The National Waste and Recycling Industry Council (the ‘Council’) met with Commonwealth Environment Minister, the Honourable Sussan Ley MP at its quarterly meeting in Canberra on 27 November 2019, and held discussions including how to best implement the waste export bans.
At the meeting members of the NWRIC indicated their support for the ban’s intent; for Australia to manage its waste at home. The Council welcomed the strong leadership now being taken by the federal government.
“At last we have a federal government that recognises the importance and value of the waste and resource recovery industry,” said NWRIC CEO Ms Rose Read. “An industry that not only provides essential services to the community and contributes significantly to Australia’s economy, but also has the potential through greater resource recovery to create more jobs, decarbonise our economy, provide renewable energy and drought proof our soils,” she added.
Members discussed with the Minister the implications of the proposed timetable, as well as the list of waste materials to be banned from export.
Specifically, the NWRIC requested that banning of ‘whole bale tyres’ be brought forward to July 2020, in parallel with glass. The potential harm to humans and the environment by exporting whole baled tyres is significant, and there is ample capacity domestically to process these into value added products including rubber crumb and clean fuels.
In regard to mixed plastics, the NWRIC advised that more time is required for industry to purchase equipment, scaling up its processing capacity, as well as the need to fast track more local demand for plastics into packaging.
The NWRIC also advised that banning the export of baled paper and cardboard was illogical, as local demand is limited and there are strong overseas markets where this material is going straight into paper mills. This also applies to the export of single resin polymer plastics, such as clean bales of PET and HDPE. This vast majority of this resource is going to legitimate licensed overseas manufacturers.
A key point of discussion was how to build local demand for recovered materials for packaging, products, and infrastructure. The Minister emphasised the government’s commitment to increase the uptake of recovered materials by changing their procurement practices. She also stressed that businesses must step up too, especially the packaging industry, manufacturers and retailers by ramping up the use of recycled materials. This program is especially needed in plastic packaging and products.
Members also requested the Minister consider banning the export of whole crushed car bodies, white goods and waste motor oils. All of these products, when exported unprocessed, are causing serious harm to human health and the environment in locations across Asia.
The NWRIC also argued that; for the ban to be successful, new obligations must extend beyond the waste and resource recovery sector, to include organisations importing products to Australia. A circular economy requires all parts of the supply chain participate. This also includes consumers who must buy recycled, along with households plus businesses sorting recycling better.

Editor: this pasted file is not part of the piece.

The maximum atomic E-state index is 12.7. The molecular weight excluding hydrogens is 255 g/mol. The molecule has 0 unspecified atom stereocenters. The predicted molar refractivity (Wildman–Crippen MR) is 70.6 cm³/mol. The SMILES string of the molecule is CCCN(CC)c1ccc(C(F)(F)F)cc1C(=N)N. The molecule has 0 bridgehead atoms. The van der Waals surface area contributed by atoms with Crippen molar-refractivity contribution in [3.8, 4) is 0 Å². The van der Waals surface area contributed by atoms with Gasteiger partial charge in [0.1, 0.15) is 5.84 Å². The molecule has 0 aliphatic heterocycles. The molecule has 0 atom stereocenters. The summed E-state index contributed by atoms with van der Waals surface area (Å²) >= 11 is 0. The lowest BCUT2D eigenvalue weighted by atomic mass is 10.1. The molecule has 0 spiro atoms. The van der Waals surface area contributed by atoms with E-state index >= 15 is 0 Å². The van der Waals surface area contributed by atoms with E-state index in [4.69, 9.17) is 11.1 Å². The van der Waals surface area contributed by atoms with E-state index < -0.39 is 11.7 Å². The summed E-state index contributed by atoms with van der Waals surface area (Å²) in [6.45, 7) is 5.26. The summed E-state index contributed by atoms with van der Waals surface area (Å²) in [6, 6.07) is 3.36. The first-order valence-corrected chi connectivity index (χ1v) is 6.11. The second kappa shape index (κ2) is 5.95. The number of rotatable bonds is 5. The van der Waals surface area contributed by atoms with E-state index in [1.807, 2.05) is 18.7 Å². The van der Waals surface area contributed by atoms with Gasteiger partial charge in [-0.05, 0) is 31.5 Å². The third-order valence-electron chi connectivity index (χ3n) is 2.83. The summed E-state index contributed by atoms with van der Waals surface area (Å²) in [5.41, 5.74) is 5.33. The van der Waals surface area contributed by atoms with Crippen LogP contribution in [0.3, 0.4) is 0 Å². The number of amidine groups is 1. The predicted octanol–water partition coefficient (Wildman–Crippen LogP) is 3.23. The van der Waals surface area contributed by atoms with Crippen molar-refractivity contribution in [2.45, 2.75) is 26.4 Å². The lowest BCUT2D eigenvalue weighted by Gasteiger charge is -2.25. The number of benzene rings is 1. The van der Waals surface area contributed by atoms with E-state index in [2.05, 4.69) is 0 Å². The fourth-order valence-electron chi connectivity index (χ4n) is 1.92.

Importantly, the Minister acknowledged that Australia is a net importer of plastics and paper, so this needs to be considered in implementing the export ban.
Progress of the review of the Product Stewardship Act was discussed, specifically the urgent need for a whole of industry funded national battery recycling scheme. There is an urgent need to get batteries out of the yellow and red bins where they are causing fires and contaminating plastics, paper and glass being collected for recycling. The Minister advised that she had written to the major brands Duracell and Energizer asking them to join the rest of the battery industry in delivering a national product stewardship scheme.
The challenges of diverting organics from landfill to compost for soils was also discussed, including how best to bring the agriculture and composting sectors together to solve these challenges. The minister expressed a great interest in improving Australia’s soils through the use of compost.
The need for consistency in landfill levies across states and territories in delivering better resource recovery outcomes was discussed. Along with the need for greater transparency and investment of these levies back into developing recovered materials markets, community education, compliance activities, research and data collection. As well as the importance of these state investments being matched by the Commonwealth.
Also attending the meeting were representatives from the Clean Energy Finance Corporation, who will administer the soon to be released $100 million ‘Recycling Investment Fund’ promised by Prime Minister Scott Morrison at the election. Industry are ready to participate in the ‘green loans’ provided by this fund, which will help to build the infrastructure we need for domestic recycling.
Image caption: The NWRIC is formed from a group of executives and companies who are committed to building better waste and recycling services for all Australians. At the 27 November NWRIC meeting was: Duncan Van Der Merwe (CEO; Tellus), David Clancy (NSW Manager; Cleanaway), Anthony Johnston (MD; URM), Rose Read (CEO, NWRIC), Peter Murphy (CEO, Alex Fraser Group), Bjoern Becker (CEO, Remondis Australia), The Hon. Susan Ley – (Minister for the Environment), John Glyde (CEO Australia & NZ, Sims Metal Management), Danny Conlon (CEO, Veolia ANZ), Mark Venhoek (CEO, SUEZ ANZ), Paul Smith (CEO, KS Environmental), Mark Dekker (GM, BMI Group), Mike Harper (Manager, Waste Stream Management), and Peter Wadewitz (MD, Peats Soil & Garden Supplies).